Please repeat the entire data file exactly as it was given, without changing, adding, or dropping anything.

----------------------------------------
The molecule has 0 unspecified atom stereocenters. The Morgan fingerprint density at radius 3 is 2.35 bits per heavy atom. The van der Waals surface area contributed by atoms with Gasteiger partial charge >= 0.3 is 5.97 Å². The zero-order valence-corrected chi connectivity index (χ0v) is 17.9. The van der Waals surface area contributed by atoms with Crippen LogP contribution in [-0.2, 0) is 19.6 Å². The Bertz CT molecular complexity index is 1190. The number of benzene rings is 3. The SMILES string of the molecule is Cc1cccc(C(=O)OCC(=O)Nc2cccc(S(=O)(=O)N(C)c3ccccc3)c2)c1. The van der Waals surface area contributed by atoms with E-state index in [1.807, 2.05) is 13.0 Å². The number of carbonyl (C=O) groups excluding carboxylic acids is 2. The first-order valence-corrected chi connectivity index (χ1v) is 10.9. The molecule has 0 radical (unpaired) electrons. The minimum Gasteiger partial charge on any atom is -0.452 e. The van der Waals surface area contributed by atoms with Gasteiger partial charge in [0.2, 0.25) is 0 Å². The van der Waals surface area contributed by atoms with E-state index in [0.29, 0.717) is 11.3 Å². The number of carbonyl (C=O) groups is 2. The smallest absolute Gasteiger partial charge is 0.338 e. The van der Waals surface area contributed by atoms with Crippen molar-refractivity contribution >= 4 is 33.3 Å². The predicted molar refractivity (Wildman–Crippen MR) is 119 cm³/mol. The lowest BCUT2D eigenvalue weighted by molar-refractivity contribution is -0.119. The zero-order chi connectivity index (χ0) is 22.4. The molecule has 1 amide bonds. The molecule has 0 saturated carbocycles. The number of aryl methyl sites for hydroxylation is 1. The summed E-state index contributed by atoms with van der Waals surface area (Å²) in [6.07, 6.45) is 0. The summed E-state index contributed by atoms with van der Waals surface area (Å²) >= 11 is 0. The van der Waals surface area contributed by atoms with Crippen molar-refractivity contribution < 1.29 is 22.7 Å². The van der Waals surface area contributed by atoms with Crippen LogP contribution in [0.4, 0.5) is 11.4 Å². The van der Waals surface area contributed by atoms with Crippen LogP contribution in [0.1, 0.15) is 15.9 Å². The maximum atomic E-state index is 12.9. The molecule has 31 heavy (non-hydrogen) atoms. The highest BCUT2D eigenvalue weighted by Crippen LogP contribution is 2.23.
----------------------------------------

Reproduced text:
The molecule has 0 unspecified atom stereocenters. The Morgan fingerprint density at radius 3 is 2.35 bits per heavy atom. The van der Waals surface area contributed by atoms with Gasteiger partial charge >= 0.3 is 5.97 Å². The zero-order valence-corrected chi connectivity index (χ0v) is 17.9. The van der Waals surface area contributed by atoms with Crippen LogP contribution in [-0.2, 0) is 19.6 Å². The Bertz CT molecular complexity index is 1190. The number of benzene rings is 3. The SMILES string of the molecule is Cc1cccc(C(=O)OCC(=O)Nc2cccc(S(=O)(=O)N(C)c3ccccc3)c2)c1. The van der Waals surface area contributed by atoms with E-state index in [1.807, 2.05) is 13.0 Å². The number of carbonyl (C=O) groups excluding carboxylic acids is 2. The first-order valence-corrected chi connectivity index (χ1v) is 10.9. The molecule has 0 radical (unpaired) electrons. The minimum Gasteiger partial charge on any atom is -0.452 e. The van der Waals surface area contributed by atoms with Gasteiger partial charge in [0.2, 0.25) is 0 Å². The van der Waals surface area contributed by atoms with E-state index in [0.29, 0.717) is 11.3 Å². The number of carbonyl (C=O) groups is 2. The smallest absolute Gasteiger partial charge is 0.338 e. The van der Waals surface area contributed by atoms with Crippen molar-refractivity contribution >= 4 is 33.3 Å². The predicted molar refractivity (Wildman–Crippen MR) is 119 cm³/mol. The lowest BCUT2D eigenvalue weighted by molar-refractivity contribution is -0.119. The zero-order chi connectivity index (χ0) is 22.4. The molecule has 1 amide bonds. The molecule has 0 saturated carbocycles. The number of aryl methyl sites for hydroxylation is 1. The summed E-state index contributed by atoms with van der Waals surface area (Å²) in [6.07, 6.45) is 0. The summed E-state index contributed by atoms with van der Waals surface area (Å²) >= 11 is 0. The van der Waals surface area contributed by atoms with Crippen molar-refractivity contribution < 1.29 is 22.7 Å². The van der Waals surface area contributed by atoms with Crippen LogP contribution in [0.4, 0.5) is 11.4 Å². The van der Waals surface area contributed by atoms with Crippen LogP contribution in [0.1, 0.15) is 15.9 Å². The maximum atomic E-state index is 12.9. The molecule has 31 heavy (non-hydrogen) atoms. The highest BCUT2D eigenvalue weighted by Crippen LogP contribution is 2.23.